By Alexandra Marks, writer of The Christian Science Monitor
The Christian Science Monitor
To Debra Wasser, New York has never looked better. The streets are cleaner, the parks are better tended, and the hotels are packed with people. A talk-show host, she lives on Fifth Ave. and overlooks Central Park.
But Bob Grossman sees a very different city: more homelessness, dirtier subways, and fewer services to help needy kids and the elderly. The retired teacher lives in a single-room-occupancy hotel on the Upper West Side.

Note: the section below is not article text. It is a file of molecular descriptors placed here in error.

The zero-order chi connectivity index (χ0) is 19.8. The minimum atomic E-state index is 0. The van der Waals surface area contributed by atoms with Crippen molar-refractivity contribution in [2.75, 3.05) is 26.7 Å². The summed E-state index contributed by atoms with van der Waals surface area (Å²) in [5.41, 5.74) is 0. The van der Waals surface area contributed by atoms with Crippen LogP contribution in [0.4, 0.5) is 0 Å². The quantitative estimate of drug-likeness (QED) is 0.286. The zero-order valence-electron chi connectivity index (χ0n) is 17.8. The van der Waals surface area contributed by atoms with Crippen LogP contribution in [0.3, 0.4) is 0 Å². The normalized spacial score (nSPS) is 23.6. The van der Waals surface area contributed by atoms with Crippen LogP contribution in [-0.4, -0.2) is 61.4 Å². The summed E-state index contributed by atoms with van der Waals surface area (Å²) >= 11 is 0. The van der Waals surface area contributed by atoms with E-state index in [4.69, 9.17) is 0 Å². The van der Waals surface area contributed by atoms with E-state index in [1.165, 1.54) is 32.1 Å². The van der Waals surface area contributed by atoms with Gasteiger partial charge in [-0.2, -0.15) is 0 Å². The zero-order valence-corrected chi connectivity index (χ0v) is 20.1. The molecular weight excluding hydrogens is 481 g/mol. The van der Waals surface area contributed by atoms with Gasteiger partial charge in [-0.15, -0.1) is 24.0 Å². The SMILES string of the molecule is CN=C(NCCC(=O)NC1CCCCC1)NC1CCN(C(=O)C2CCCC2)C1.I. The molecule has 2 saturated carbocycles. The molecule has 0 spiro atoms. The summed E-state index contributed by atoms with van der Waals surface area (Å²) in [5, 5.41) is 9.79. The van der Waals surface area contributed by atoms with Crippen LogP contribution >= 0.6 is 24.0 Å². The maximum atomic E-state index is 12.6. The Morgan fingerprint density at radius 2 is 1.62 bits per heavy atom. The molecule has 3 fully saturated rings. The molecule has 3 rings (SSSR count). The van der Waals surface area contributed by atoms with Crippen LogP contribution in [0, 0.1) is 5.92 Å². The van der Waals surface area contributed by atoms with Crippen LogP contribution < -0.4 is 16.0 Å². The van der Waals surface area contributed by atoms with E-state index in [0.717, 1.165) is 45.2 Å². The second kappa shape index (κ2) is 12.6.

New York, like cities across the country, is experiencing a fiscal revival. Aided by the overall health of the economy, city coffers are filling up with increased tax revenue and producing the biggest budget surpluses in decades - affecting everything from politics to schools. But the fiscal health belies a growing gap between the wealthy and working class. To keep budgets in balance in recent years, cities have had to cut services that benefit mostly the poor. Moreover, with far less federal aid to the needy coming in and welfare reform shifting more burden to states and localities, cities are entering a new era of financial uncertainty. "Things are terrific fiscally, but the question is, will the exact opposite happen when there's a long downturn in the nation's economy?" says Frank Shafroth, director of policy and federal relations for the National League of Cities and Towns. Mr. Shafroth says cities now are far more dependent on the health of the overall economy than they are on the federal government. In 1977, the average city got 12.1 percent of its budget from federal grants. In 1992 (the most recent year available), that was down to 3.6 percent - a 75 percent drop. That shift makes them more susceptible to economic swings. Yet many cities are happy to have the cushion of a surplus for now. Some of the amounts are significant. In 1996, for instance: *Los Angeles posted an $89 million surplus. *Milwaukee, Wisc., was $94 million in the black. *Virginia Beach, Va., had $74 million in extra revenues. In New York, Mayor Rudolf Giuliani (R) is basking in the luxury of an unexpected $856 million surplus - the biggest in history - thanks in large part to the revenue windfall from an investment boom on Wall Street. As in other cities where mayors are facing reelection, the financial boon is expected to solidify the political base of many incumbents. In a budget released yesterday, Mr. Giuliani proposed income tax cuts and increased spending on education. He'll also use more than 40 percent of the windfall to pay off some city debts. But the city still has what's called a "structural" deficit, which means in an ordinary budget year, its expenses are still greater than its revenues. Mayoral windfall "We have significantly reduced the growth of city spending and the size of government," says Giuliani. "The mistakes of past excess spending will not be repeated. …